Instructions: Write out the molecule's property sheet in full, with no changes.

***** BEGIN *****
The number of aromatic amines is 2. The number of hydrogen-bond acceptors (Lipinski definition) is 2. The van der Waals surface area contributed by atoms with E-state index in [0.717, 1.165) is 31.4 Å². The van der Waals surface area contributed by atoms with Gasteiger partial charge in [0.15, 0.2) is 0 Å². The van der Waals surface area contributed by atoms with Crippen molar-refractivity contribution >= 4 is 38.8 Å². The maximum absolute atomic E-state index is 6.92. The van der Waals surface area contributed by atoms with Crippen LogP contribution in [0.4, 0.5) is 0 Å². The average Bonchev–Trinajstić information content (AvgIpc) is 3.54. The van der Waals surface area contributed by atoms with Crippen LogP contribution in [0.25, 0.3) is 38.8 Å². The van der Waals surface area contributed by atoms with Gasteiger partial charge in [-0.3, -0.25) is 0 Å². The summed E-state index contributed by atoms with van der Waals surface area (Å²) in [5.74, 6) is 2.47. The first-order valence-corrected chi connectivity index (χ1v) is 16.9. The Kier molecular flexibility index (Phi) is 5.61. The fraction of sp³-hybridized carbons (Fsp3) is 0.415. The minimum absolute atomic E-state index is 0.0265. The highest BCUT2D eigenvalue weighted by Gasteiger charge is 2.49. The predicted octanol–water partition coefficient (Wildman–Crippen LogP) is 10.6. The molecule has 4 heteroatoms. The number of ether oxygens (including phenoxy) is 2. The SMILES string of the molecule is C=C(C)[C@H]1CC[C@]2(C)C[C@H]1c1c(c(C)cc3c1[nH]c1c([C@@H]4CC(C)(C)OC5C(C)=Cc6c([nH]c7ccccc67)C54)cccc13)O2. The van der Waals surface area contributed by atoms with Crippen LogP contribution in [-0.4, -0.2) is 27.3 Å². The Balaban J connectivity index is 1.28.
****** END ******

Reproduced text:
The number of aromatic amines is 2. The number of hydrogen-bond acceptors (Lipinski definition) is 2. The van der Waals surface area contributed by atoms with E-state index in [0.717, 1.165) is 31.4 Å². The van der Waals surface area contributed by atoms with Gasteiger partial charge in [0.15, 0.2) is 0 Å². The van der Waals surface area contributed by atoms with Crippen molar-refractivity contribution >= 4 is 38.8 Å². The maximum absolute atomic E-state index is 6.92. The van der Waals surface area contributed by atoms with Crippen LogP contribution in [0.4, 0.5) is 0 Å². The average Bonchev–Trinajstić information content (AvgIpc) is 3.54. The van der Waals surface area contributed by atoms with Crippen LogP contribution in [0.25, 0.3) is 38.8 Å². The van der Waals surface area contributed by atoms with Gasteiger partial charge in [-0.3, -0.25) is 0 Å². The summed E-state index contributed by atoms with van der Waals surface area (Å²) in [5.74, 6) is 2.47. The first-order valence-corrected chi connectivity index (χ1v) is 16.9. The Kier molecular flexibility index (Phi) is 5.61. The fraction of sp³-hybridized carbons (Fsp3) is 0.415. The minimum absolute atomic E-state index is 0.0265. The highest BCUT2D eigenvalue weighted by Gasteiger charge is 2.49. The predicted octanol–water partition coefficient (Wildman–Crippen LogP) is 10.6. The molecule has 4 heteroatoms. The number of ether oxygens (including phenoxy) is 2. The SMILES string of the molecule is C=C(C)[C@H]1CC[C@]2(C)C[C@H]1c1c(c(C)cc3c1[nH]c1c([C@@H]4CC(C)(C)OC5C(C)=Cc6c([nH]c7ccccc67)C54)cccc13)O2. The van der Waals surface area contributed by atoms with Crippen LogP contribution in [-0.4, -0.2) is 27.3 Å². The Balaban J connectivity index is 1.28.